Wild turkeys remain the poster children of North American conservation triumphs. But even as we celebrate that success every spring, whispers have started to erode the narrative. Turkey populations and harvests have decreased in some areas. Hunter attitudes, once upbeat and almost giddy, have taken a similar southward turn. And in the age of social media, it seems everyone has an opinion about why turkeys might be in trouble in some parts of the country.

Finding definitive answers and solutions have proven difficult. Still, turkey biologists nationwide agree that several factors have affected the modern turkey hunting scene. Here’s their rundown of the top challenges facing America’s No. 1 game bird.

1) Weird Weather

Even nature conspires against turkeys. Wet springs negatively affect annual production, and the effects of extreme weather can be more striking in arid regions, such as the southwest, or in areas that experience severe winters. In fact, weather was a major limiting factor in the historical range of turkeys. Chad Lehman, a senior wildlife biologist for the South Dakota Department of Game, Fish and Parks, says it remains the main factor affecting turkey reproduction and survival in his state. “Dry springs and summers—not drought—are important for nesting and brood rearing,” he says. “Winter weather is important, as it can kill turkeys during the winter months, and mild winters also benefit wild turkeys.”

Joe Sandrini, a wildlife biologist with the Wyoming Game and Fish Department, says winter and spring weather remains the biggest challenges facing turkeys there. In fact, Wyoming has moved to open its season later to help ensure more consistent and better reproduction. “Wyoming is not historically wild turkey range, probably due to lack of winter habitat and food availability,” Sandrini said. “Consequently, populations cycle with weather events. Overall, when weather conditions are favorable, wild turkeys have done—and continue to do—very well.”

Farther south from Sandrini’s home state, unusually dry conditions can negatively affect turkey populations, especially when drought limits vegetation and the insects poults rely on for growth and survival. “Drought conditions that persisted from the summer of 2019 through 2021 had damaging effects to all plant communities and wildlife in Nevada,” adds Shawn Espinosa, upland game staff specialist with the Nevada Department of Wildlife.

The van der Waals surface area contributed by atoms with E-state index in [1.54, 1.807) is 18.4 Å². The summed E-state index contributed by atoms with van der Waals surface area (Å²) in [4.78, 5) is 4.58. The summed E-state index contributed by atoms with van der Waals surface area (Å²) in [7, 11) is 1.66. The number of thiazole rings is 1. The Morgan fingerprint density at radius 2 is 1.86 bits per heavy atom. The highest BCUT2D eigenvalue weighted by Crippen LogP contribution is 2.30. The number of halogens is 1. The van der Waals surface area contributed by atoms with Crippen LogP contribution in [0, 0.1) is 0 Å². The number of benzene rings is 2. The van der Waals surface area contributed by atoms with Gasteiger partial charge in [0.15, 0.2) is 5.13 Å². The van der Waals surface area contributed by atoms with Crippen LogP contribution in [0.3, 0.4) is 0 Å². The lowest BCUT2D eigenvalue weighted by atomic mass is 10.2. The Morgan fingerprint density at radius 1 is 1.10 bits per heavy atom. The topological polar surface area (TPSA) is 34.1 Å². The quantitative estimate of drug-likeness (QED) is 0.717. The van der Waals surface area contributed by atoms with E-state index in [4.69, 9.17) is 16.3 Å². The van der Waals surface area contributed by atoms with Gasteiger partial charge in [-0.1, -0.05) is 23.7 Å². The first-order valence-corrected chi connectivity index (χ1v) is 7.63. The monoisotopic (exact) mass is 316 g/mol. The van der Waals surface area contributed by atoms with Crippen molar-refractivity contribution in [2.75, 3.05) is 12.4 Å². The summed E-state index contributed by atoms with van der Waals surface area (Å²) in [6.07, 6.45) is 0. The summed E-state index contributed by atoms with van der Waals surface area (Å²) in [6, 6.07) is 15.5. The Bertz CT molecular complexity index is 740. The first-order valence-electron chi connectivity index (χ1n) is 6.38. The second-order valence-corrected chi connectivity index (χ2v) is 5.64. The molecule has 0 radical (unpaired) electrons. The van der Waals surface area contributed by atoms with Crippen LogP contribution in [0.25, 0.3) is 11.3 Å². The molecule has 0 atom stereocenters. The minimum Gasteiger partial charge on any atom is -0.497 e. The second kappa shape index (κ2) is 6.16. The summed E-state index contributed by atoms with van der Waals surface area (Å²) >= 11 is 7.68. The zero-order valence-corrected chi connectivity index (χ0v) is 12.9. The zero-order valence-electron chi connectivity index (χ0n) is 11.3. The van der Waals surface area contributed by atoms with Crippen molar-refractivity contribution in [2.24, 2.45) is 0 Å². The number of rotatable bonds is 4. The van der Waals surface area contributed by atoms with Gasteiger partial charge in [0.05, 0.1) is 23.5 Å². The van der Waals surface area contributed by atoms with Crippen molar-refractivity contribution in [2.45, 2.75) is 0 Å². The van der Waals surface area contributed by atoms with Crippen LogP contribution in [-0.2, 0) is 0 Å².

2) Turkeys Are Moving to the ‘Burbs

Wildlife professionals marvel at the adaptability of turkeys, but like whitetail deer and giant Canada geese, the birds have proven to be perhaps too adaptable in many urban and suburban areas. In fact, city turkeys have become nuisances in some heavily populated spots, aggressively chasing pedestrians or motorists, which has given them a bad rap.

“The biggest challenges facing turkeys in California are increasing negative public sentiments generated by nuisance wildlife issues involving turkeys in urban and suburban settings,” say Matt Meshriy, environmental scientist with the California Department of Fish and Wildlife’s Upland Game Program. Those scenarios can be particularly troublesome, he added, because they’re not easily addressed through increased hunting opportunity.

David Scarpitti, a wildlife biologist with the Massachusetts Division of Fisheries and Wildlife, notes similar issues in his state. “Feeding of wildlife is a huge factor affecting the distribution of turkeys, especially in eastern portions of the state, which are far and away more developed,” he said. “And in my opinion, it’s increasingly affecting hunting opportunities.”

Like whitetails, turkeys have become far more tolerant of suburbanization. That receptiveness, as is the case in places such as Staten Island and Boston, has kept them comfortable in haunts where they cannot be hunted. So in those places, populations are booming. The turkeys are often taking advantage of bird-feeder opportunities that they do not have in traditional habitat. 

3) Turkey Season Structures

As biologists learn more about turkeys, some believe that traditional season structures might negatively affect reproduction, especially if spring seasons open too early. Emily Rushton, a state wild turkey biologist with the Georgia Department of Natural Resources, said research in that state indicated that 60 percent of gobblers there are harvested during the first two weeks of the season, before hens begin incubating nests, which, biologists believe, might disrupt breeding activity. So, with the support of most state turkey hunters, the department adjusted the season opener to allow more time for breeding before hunting begins.

“Additionally, our research has shown that gobbling, an essential component of turkey breeding, is disrupted by hunting activity and the removal of toms from a landscape,” Rushton said. “Removal of toms, particularly dominant toms, may be impacting breeding activities, and these disruptions could be influencing productivity.”

Conversely, other states deal with calls for season structure changes when they might not be appropriate. Alaina Gerrits, a former assistant upland wildlife ecologist with the Wisconsin Department of Natural Resources, said that the state recently faced a push to condense zones, start the season earlier and eliminate time periods (the state’s six-week season is broken into six one-week segments to distribute hunting pressure and harvest). And that, she said, would have been a mistake.